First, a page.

Mock the Trial

Walnut’s Mock Trial team was created my sophomore year. I looked at it as a perfect opportunity to learn law and expand my skillset as a public speaker. It was not like most clubs I was in; it had tryouts. I tried out for the attorney role and put forth my greatest effort, sure that I was going to make the team after my stellar performance – I didn’t. I read the list over and over again, but no matter how much I wanted it to, none of the names changed. I cared enough about the team to talk to the captains about it, and they offered me a very minimal position on the team. I took the ball and ran with it.

Two years later, I’m the attorney captain for the Mock Trial team, and I love to compare myself to Drake: “Started from the bottom now we here.” Looking back at that original tryout, it’s crazy to think that the future captain of the team didn’t get chosen, simply because tryouts are be a faulty system.

When you think of an ideal member of a club, it isn’t natural talent you think of; it’s hard work. The purpose of tryouts is to take the most ideal members into the club. But tryouts don’t reward the hardest workers; they instead reward those with the most natural talent. A tryout is one exhibition, one shot. It can’t show how much members can or will improve from hard work, but rather where they are starting from. It’s clear that something’s wrong here. Tryouts are supposed to find the ideal members, and the methodology used identifies a group that clubs aren’t actually looking for. Confused? You should be. It doesn’t make sense.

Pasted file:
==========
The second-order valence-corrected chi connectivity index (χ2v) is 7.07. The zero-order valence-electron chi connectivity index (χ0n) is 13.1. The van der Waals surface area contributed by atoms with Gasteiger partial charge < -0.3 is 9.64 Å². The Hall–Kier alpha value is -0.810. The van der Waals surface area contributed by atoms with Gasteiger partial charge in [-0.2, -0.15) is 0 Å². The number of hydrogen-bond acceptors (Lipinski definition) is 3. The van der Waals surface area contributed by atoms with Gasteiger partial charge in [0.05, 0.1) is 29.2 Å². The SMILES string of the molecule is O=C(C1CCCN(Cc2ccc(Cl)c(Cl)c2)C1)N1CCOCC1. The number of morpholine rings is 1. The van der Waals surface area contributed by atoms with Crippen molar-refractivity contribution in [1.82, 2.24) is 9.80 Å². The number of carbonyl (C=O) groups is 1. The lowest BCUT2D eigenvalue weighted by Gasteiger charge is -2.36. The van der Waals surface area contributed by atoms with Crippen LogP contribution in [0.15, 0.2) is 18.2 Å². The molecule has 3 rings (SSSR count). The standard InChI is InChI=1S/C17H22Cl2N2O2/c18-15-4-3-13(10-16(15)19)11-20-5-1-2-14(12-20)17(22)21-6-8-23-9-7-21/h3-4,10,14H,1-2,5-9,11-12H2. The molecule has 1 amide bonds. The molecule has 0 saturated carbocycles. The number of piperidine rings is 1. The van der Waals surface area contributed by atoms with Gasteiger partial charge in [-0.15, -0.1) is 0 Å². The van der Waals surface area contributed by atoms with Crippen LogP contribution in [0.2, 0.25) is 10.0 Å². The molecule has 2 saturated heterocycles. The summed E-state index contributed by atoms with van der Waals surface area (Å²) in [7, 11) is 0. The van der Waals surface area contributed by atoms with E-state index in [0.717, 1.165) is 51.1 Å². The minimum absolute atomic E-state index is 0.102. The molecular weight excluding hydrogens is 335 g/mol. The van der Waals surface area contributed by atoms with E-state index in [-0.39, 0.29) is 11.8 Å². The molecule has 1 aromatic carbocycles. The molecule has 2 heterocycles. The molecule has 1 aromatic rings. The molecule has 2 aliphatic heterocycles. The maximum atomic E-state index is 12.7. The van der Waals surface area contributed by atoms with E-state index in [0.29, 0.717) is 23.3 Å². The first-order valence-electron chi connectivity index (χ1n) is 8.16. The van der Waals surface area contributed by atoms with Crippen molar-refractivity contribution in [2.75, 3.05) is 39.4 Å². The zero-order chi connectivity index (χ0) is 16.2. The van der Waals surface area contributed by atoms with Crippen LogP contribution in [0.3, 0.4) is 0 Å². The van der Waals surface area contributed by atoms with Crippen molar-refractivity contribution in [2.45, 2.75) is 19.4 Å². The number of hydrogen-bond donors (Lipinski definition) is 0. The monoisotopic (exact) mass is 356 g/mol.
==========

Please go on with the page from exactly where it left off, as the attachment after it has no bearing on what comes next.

An even greater flaw in tryouts is that they go against the purpose of having clubs on campus. High school is a time of discovery, when students should try differenct activities without a set plan – but strong implications accompany a tryout. Not only do students have to invest time in preparing for the tryouts, but they also have an obligation to stay on the team if they do make it. Though clubs are meant to foster in students a desire to learn and experiment, tryouts effectively counter this by dissuading students from joining because students aren’t ready to be forced into full commitment.

When put into practice, tryouts just don’t make the cut.

By Shahar Syed, Staff writer

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